Moderna has signed a ten-year agreement with Lonza for large-scale manufacture of its vaccine candidate, mRNA-1273, against Covid-19 and other products in the future.

Under the deal, the companies will create manufacturing suites at Lonza’s facilities in the US and Switzerland to produce mRNA-1273.

With technology transfer scheduled to start next month, the partners plan to manufacture the first batches of the Covid-19 vaccine candidate at Lonza’s US sites in July.

The aim is to gradually establish production suites across Lonza facilities globally to enable the manufacture of material equivalent to up to one billion doses of the vaccine per year.

Lonza’s facilities are expected to support Moderna’s US manufacturing efforts, being boosted to prepare for further clinical development and commercialisation of mRNA-1273.

Lonza chairman and CEO ad interim Albert Baehny said: “The current pandemic illustrates the need to combine the best science with resilient supply chains that can scale.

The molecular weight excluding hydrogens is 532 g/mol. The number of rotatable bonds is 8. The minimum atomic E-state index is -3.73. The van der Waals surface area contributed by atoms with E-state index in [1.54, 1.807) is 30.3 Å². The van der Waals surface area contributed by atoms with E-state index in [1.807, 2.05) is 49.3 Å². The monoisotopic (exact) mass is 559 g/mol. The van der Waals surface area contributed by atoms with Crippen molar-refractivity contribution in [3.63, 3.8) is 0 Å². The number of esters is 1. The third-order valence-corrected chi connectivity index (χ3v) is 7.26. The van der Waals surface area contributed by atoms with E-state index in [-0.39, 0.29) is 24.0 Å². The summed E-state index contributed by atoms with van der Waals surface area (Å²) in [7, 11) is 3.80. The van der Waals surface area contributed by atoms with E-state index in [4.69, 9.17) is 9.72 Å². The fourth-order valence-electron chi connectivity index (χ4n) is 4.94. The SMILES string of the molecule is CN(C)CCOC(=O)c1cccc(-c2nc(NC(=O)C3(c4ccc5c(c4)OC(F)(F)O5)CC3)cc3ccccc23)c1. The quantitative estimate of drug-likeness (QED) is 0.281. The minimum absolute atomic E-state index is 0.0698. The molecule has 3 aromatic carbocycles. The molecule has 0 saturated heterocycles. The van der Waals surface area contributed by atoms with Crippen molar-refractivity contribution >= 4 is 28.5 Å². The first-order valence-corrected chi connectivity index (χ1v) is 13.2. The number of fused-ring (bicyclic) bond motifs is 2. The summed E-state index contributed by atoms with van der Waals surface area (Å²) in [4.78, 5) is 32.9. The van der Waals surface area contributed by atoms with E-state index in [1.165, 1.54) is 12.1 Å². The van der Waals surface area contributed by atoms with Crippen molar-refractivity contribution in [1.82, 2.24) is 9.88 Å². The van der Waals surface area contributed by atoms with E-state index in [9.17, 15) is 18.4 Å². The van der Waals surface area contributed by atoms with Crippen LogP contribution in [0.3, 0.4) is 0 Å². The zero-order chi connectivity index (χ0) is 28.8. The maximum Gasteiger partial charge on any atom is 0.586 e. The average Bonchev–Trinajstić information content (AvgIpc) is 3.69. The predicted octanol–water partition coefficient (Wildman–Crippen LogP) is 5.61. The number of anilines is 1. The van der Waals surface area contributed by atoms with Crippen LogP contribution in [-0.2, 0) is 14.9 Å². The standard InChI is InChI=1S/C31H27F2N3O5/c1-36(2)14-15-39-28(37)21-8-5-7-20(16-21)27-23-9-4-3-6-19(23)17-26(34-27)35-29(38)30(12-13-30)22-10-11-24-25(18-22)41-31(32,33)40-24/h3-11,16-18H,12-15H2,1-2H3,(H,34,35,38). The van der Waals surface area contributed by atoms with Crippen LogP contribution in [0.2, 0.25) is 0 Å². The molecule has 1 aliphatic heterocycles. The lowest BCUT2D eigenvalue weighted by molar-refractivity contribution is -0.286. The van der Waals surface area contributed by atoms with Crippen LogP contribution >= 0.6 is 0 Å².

“We are fully committed to leveraging our global network and experience in manufacturing technologies to support Moderna’s manufacture of mRNA-1273 as well as collaborating on future Moderna products.”

Manufacturing operations at Lonza US are partially covered by Moderna’s up to $483m contract with the US Biomedical Advanced Research and Development Authority (BARDA).

BARDA agreed to support late-stage clinical development programmes of mRNA-1273.

Moderna CEO Stéphane Bancel said: “This long-term strategic collaboration agreement will enable Moderna to accelerate, by ten-times, our manufacturing capacity for mRNA-1273 and additional products in Moderna’s large clinical portfolio.

“Lonza’s global presence and expertise are critical as we scale at unprecedented speed. Our common goal is to potentially enable manufacturing of up to one billion doses of mRNA-1273.”

Recently, Moderna filed an investigational new drug (IND) application to the US Food and Drug Administration (FDA) for Phase II and late stage studies of mRNA-1273, if the vaccine demonstrates safety data in the Phase I trial.